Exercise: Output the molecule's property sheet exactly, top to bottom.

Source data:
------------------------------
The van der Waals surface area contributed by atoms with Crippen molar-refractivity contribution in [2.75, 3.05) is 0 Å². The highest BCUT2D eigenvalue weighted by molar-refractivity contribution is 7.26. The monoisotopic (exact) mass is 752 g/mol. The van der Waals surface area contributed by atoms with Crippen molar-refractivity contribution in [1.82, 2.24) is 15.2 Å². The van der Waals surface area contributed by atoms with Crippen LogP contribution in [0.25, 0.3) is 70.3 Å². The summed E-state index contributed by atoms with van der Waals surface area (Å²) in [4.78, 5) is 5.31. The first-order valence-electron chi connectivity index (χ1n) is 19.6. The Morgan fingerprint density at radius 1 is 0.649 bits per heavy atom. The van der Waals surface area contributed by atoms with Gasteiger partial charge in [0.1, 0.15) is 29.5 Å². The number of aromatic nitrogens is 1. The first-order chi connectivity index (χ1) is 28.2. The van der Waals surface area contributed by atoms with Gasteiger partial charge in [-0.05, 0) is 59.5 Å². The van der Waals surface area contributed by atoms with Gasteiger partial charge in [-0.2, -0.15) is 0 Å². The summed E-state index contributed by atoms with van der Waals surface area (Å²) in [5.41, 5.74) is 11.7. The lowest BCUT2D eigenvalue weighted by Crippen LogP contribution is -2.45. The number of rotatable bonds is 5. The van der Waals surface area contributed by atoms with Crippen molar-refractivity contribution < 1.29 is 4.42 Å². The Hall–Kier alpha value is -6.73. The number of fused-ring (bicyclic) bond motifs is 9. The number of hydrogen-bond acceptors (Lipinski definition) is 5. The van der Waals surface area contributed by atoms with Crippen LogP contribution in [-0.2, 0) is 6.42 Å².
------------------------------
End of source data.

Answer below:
The van der Waals surface area contributed by atoms with Crippen molar-refractivity contribution in [2.75, 3.05) is 0 Å². The highest BCUT2D eigenvalue weighted by molar-refractivity contribution is 7.26. The monoisotopic (exact) mass is 752 g/mol. The van der Waals surface area contributed by atoms with Crippen molar-refractivity contribution in [1.82, 2.24) is 15.2 Å². The van der Waals surface area contributed by atoms with Crippen LogP contribution in [0.25, 0.3) is 70.3 Å². The summed E-state index contributed by atoms with van der Waals surface area (Å²) in [4.78, 5) is 5.31. The first-order valence-electron chi connectivity index (χ1n) is 19.6. The Morgan fingerprint density at radius 1 is 0.649 bits per heavy atom. The van der Waals surface area contributed by atoms with Gasteiger partial charge in [0.1, 0.15) is 29.5 Å². The number of aromatic nitrogens is 1. The first-order chi connectivity index (χ1) is 28.2. The van der Waals surface area contributed by atoms with Gasteiger partial charge in [-0.05, 0) is 59.5 Å². The van der Waals surface area contributed by atoms with Gasteiger partial charge in [-0.2, -0.15) is 0 Å². The summed E-state index contributed by atoms with van der Waals surface area (Å²) in [5.41, 5.74) is 11.7. The lowest BCUT2D eigenvalue weighted by Crippen LogP contribution is -2.45. The number of rotatable bonds is 5. The van der Waals surface area contributed by atoms with Crippen molar-refractivity contribution < 1.29 is 4.42 Å². The Hall–Kier alpha value is -6.73. The number of fused-ring (bicyclic) bond motifs is 9. The number of hydrogen-bond acceptors (Lipinski definition) is 5. The van der Waals surface area contributed by atoms with Crippen LogP contribution in [-0.2, 0) is 6.42 Å².